Erskine Bowles on Sequester: ‘Dumb, Stupid, Inane’

February 19, 2013 - 12:21 PM

Erskine Bowles, Debt commission

Erskine Bowles speaks at the annual meeting of the National Governors Association on Sunday, July 11, 2010, in Boston. (AP Photo/Michael Dwyer)

(CNSNews.com) – Former White House Chief of Staff Erskine Bowles on Tuesday said the across-the-board sequester cuts, which are scheduled to take effect on March 1, are “dumb.”

“They are dumb, and they are stupid, stupid, stupid. They’re stupid, because first of all, they are inane. There’s no business in the country that makes its cuts across the board. You go in there, and you try to surgically cut those things that have the least adverse effect on productivity,” Bowles said at a Politico Playbook breakfast.

“Second, we’re cutting those areas where we actually need to invest – education, infrastructure, research – and third, we don’t make any cuts in those things that are growing faster than the economy. That’s stupid, stupid, stupid,” Bowles said.

The sequester consists of automatic spending cuts – defense and non-defense spending – that will cut about $44 billion in federal spending and is expected to cost about $1 trillion over the next decade if allowed to go into full effect.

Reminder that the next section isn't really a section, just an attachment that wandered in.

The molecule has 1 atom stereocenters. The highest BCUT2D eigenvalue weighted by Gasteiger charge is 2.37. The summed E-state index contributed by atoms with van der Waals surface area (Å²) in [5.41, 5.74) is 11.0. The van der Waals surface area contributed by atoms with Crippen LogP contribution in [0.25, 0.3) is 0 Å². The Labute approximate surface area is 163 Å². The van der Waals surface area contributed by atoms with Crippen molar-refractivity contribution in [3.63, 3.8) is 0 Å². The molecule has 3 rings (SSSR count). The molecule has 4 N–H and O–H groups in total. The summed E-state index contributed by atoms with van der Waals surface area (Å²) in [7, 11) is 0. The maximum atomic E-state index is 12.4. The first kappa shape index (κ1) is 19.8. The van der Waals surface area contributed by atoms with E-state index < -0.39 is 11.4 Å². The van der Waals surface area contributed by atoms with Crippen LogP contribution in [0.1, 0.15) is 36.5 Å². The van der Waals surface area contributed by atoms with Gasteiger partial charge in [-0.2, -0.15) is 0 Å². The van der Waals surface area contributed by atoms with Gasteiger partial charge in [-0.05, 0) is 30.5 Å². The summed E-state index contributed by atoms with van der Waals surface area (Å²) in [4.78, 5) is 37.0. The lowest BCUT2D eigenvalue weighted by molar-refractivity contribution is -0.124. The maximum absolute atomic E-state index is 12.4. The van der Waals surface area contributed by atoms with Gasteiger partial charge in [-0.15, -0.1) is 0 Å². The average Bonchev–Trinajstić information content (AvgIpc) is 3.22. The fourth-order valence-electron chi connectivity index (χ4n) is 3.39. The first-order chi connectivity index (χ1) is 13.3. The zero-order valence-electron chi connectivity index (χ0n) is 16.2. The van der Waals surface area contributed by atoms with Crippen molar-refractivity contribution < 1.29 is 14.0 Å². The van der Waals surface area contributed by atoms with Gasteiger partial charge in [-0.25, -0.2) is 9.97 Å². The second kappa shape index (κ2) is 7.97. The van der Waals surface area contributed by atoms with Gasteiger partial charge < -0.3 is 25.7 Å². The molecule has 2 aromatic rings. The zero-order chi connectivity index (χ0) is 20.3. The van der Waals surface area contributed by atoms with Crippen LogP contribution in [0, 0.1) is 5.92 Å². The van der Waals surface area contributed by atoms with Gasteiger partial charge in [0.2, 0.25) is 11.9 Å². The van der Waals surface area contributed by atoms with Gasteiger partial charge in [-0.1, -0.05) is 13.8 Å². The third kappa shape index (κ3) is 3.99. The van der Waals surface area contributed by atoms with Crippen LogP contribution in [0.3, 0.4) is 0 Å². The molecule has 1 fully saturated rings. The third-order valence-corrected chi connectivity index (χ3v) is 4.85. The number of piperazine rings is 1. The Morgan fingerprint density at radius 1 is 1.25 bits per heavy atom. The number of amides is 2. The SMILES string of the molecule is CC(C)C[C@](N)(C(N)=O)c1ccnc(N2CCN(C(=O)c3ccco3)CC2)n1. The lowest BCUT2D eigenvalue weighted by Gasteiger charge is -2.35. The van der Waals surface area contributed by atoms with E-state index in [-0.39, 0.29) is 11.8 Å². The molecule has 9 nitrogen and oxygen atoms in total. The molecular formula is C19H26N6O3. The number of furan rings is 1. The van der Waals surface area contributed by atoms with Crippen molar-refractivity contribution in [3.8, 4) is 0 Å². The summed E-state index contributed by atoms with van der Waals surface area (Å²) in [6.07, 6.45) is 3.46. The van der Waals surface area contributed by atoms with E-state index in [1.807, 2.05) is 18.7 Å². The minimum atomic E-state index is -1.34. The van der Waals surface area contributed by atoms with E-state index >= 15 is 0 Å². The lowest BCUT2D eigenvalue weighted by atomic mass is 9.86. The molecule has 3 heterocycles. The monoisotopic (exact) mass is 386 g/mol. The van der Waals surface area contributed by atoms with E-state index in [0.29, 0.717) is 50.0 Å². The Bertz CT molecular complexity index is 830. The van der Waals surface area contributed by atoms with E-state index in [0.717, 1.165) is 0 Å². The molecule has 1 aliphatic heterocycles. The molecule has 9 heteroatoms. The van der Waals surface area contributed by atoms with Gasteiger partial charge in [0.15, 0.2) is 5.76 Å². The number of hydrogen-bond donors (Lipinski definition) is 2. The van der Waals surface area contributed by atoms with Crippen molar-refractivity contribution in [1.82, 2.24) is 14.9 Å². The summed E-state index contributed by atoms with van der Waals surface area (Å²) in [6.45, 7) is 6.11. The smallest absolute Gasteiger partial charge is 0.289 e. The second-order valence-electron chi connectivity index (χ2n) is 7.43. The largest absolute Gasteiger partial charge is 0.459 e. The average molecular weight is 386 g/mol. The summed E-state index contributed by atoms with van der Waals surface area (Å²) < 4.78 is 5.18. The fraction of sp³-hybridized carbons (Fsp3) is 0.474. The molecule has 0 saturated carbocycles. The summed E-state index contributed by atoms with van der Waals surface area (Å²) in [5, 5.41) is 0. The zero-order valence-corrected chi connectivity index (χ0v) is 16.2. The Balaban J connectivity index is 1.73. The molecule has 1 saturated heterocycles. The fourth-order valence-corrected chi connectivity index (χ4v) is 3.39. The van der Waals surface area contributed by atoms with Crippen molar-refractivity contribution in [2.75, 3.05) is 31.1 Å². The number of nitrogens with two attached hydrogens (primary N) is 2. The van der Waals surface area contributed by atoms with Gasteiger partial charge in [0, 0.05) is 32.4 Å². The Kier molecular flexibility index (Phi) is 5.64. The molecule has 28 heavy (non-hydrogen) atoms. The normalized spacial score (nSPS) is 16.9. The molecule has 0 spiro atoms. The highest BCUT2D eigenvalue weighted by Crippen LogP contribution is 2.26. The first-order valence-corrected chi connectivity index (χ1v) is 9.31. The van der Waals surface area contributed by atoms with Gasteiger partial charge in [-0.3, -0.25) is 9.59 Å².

House Speaker John Boehner said Friday that the sequester will take place next month unless Congress agrees to balance the federal budget over the next decade.

“And yet it sounds like you think that when the sequester kicks in, that may be a window to do something big. You were White House chief of staff during the government shutdown. Tell us what’s going to happen March 1 when those sequester cuts kick and why you think that might be a chance to do something big,” Politico’s Chief White House Correspondent Mike Allen told Bowles.

“When you guys have to go out here to Reagan Airport and wait in line three hours to get through security, you’re gonna be pissed, and so is everybody else. And you could use lots of different stories just like that, and when that happens, they’re going to come back to Congress and say, ‘We’re sick of this intransigence. Let’s get together. Let’s do something smart. Let’s put the partisanship aside. Let’s pull together, and let’s fix this debt,’” Bowles said.